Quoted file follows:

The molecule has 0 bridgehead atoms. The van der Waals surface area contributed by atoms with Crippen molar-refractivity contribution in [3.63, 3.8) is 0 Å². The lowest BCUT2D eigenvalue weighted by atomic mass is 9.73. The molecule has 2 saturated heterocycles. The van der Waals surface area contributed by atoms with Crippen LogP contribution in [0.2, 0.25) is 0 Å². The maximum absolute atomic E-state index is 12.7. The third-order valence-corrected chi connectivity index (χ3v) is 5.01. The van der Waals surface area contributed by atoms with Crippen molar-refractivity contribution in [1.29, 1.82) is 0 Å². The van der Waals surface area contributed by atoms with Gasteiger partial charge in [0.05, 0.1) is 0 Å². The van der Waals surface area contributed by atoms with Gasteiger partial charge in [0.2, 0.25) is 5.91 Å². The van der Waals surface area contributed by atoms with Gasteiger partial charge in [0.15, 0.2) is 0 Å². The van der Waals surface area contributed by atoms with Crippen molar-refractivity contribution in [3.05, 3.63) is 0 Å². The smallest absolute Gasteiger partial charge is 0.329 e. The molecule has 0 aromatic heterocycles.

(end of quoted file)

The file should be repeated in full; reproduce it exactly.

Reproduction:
The molecule has 0 bridgehead atoms. The van der Waals surface area contributed by atoms with Crippen molar-refractivity contribution in [3.63, 3.8) is 0 Å². The lowest BCUT2D eigenvalue weighted by atomic mass is 9.73. The molecule has 2 saturated heterocycles. The van der Waals surface area contributed by atoms with Crippen LogP contribution in [0.2, 0.25) is 0 Å². The maximum absolute atomic E-state index is 12.7. The third-order valence-corrected chi connectivity index (χ3v) is 5.01. The van der Waals surface area contributed by atoms with Crippen molar-refractivity contribution in [1.29, 1.82) is 0 Å². The van der Waals surface area contributed by atoms with Gasteiger partial charge in [0.05, 0.1) is 0 Å². The van der Waals surface area contributed by atoms with Gasteiger partial charge in [0.2, 0.25) is 5.91 Å². The van der Waals surface area contributed by atoms with Gasteiger partial charge in [0.15, 0.2) is 0 Å². The van der Waals surface area contributed by atoms with Crippen molar-refractivity contribution in [3.05, 3.63) is 0 Å². The smallest absolute Gasteiger partial charge is 0.329 e. The molecule has 0 aromatic heterocycles.